In extreme cases, you may find yourself with a very emotional employee. They may begin to cry, show levels of intense distress or anger, or vent feelings of frustration. If this is the case, do your best to remain calm. Tell them that you recognize this is an extremely difficult change for them and that you know it can be challenging to process. But don’t feel pressure to reconsider your decision because of an emotional outburst.
Tip 5: Stay Serious
Sometimes during really tense or uncomfortable situations, we feel the need to make a light-hearted joke. This is not the time or place for that. There’s nothing funny about being fired. There’s nothing light-hearted about losing a job. This is a somber moment. If there’s silence, let there be silence. Don’t let your discomfort get in the way of how someone else is feeling.
Tip 6: Avoid Meaningless Encouragement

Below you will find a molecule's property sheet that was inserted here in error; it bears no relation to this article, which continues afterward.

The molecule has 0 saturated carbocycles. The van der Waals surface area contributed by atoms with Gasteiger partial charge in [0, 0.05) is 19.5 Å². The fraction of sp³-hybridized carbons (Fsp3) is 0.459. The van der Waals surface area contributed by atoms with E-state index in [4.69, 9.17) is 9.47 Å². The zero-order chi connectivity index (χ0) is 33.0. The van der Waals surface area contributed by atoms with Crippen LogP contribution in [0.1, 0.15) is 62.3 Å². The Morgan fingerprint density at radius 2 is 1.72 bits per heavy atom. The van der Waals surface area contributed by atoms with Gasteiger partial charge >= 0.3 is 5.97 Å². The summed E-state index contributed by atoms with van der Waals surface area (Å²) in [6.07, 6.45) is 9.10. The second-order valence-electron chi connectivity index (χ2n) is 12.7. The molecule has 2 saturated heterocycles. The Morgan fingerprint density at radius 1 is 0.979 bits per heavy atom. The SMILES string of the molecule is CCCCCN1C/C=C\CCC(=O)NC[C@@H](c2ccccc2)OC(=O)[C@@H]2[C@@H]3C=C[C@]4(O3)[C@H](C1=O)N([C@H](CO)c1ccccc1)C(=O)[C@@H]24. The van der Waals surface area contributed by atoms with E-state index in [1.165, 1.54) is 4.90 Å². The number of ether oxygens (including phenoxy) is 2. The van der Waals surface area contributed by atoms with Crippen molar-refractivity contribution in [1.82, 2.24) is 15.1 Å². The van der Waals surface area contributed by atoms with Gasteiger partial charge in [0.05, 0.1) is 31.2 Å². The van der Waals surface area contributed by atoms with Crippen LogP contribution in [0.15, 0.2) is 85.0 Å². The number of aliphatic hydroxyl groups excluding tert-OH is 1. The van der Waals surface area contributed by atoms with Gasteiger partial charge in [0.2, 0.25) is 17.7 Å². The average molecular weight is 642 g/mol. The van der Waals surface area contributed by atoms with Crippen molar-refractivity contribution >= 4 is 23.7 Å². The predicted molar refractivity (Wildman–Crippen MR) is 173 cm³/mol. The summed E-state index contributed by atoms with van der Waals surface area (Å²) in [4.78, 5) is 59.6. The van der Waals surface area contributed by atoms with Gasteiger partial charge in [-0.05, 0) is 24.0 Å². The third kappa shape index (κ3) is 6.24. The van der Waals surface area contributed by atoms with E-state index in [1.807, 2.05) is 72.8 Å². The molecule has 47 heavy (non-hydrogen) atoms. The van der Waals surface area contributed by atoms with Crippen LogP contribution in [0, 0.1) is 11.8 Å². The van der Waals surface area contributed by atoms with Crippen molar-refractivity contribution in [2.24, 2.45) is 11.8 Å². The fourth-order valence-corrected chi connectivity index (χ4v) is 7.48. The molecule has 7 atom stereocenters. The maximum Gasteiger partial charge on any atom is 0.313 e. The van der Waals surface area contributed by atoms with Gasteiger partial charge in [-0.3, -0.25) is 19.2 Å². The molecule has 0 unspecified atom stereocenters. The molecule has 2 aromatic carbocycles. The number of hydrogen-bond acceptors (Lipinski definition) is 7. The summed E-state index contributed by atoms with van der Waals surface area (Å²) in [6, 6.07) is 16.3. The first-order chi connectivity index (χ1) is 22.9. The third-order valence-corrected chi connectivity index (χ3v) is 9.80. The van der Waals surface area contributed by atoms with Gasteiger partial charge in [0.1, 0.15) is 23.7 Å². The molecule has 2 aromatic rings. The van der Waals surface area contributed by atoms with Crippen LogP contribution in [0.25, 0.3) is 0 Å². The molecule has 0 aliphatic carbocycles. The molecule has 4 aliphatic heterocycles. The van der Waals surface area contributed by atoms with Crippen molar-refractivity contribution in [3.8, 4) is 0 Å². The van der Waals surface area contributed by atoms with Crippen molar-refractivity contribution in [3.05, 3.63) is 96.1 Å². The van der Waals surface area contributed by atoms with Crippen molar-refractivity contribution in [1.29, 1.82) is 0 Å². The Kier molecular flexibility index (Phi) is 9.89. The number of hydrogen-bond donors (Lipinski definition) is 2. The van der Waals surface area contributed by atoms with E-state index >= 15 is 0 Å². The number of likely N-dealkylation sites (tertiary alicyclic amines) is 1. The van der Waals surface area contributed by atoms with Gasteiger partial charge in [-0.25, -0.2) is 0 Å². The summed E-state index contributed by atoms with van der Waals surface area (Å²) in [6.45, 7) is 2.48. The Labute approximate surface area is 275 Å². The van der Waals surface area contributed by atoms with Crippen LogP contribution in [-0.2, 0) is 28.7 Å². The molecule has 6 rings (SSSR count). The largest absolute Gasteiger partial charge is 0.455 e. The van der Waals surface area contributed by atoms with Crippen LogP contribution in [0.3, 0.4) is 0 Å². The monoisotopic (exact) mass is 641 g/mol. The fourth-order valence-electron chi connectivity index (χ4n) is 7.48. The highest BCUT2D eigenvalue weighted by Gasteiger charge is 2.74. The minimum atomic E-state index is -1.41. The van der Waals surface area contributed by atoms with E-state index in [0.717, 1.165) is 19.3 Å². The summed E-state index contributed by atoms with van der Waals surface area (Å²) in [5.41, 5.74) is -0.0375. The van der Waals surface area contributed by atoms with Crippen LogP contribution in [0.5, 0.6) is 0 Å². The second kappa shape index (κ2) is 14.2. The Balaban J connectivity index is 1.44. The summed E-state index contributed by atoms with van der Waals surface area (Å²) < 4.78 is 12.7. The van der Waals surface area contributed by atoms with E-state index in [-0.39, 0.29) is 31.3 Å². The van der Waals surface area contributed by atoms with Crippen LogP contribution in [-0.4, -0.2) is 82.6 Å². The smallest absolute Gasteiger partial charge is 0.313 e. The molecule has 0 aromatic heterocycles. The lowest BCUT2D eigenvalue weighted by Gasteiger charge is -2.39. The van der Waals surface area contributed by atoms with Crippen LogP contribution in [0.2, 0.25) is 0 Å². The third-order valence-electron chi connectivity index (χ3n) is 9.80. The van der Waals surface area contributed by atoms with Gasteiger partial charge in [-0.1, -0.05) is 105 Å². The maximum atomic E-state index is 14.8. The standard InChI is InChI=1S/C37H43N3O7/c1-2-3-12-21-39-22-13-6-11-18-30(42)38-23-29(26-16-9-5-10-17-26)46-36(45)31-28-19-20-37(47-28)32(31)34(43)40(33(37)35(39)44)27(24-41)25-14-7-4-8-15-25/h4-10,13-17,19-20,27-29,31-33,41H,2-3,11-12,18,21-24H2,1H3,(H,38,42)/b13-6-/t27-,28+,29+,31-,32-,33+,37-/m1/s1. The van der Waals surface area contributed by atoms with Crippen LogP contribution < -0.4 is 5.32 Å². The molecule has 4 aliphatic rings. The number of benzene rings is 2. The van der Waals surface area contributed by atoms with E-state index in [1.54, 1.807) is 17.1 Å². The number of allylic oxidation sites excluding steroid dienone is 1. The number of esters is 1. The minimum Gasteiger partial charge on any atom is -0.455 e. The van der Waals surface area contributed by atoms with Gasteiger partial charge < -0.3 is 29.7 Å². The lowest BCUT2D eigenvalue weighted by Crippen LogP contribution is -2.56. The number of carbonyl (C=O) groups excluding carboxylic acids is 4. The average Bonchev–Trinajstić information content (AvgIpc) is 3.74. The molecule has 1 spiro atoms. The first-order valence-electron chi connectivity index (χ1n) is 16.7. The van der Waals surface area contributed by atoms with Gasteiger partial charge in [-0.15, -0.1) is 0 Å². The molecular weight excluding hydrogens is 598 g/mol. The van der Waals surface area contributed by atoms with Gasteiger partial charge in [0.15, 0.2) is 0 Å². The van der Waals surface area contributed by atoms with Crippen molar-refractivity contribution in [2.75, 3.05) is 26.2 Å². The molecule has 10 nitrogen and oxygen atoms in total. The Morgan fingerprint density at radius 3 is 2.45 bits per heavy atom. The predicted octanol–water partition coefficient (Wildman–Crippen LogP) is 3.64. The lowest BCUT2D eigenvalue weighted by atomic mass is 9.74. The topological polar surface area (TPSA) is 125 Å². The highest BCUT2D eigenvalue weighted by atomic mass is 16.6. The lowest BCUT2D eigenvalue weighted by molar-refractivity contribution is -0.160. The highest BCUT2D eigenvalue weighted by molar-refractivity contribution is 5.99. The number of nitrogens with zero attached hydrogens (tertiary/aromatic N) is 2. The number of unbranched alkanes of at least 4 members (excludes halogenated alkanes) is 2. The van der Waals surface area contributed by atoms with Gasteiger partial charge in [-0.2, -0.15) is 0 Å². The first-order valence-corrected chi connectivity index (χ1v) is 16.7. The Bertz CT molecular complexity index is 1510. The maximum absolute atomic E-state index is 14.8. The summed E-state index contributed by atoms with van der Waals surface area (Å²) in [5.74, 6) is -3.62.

Sometimes at a meeting like this, a manager will make promises they cannot keep. They’re tempted to say something encouraging like, “You’ll find a better job in no time,” or “I know you’ll land on your feet.” Although these well-meaning comments are nice to hear, there’s no way to know that they’re true. Because of this, leave them out of your conversation. If you’re just saying something to make the employee feel better, it’s better unsaid.
Tip 7: Take Responsibility
Finally, take responsibility for the decision. Do not blame others. Do not blame the CEO or the board. Do not blame a department head or anyone else. If it’s your responsibility to hold the meeting and tell the employee they’re being let go, then you should not shy away from the fact that you’re the decision-maker. Now is not the time to play the blame game.
Ways to Avoid Termination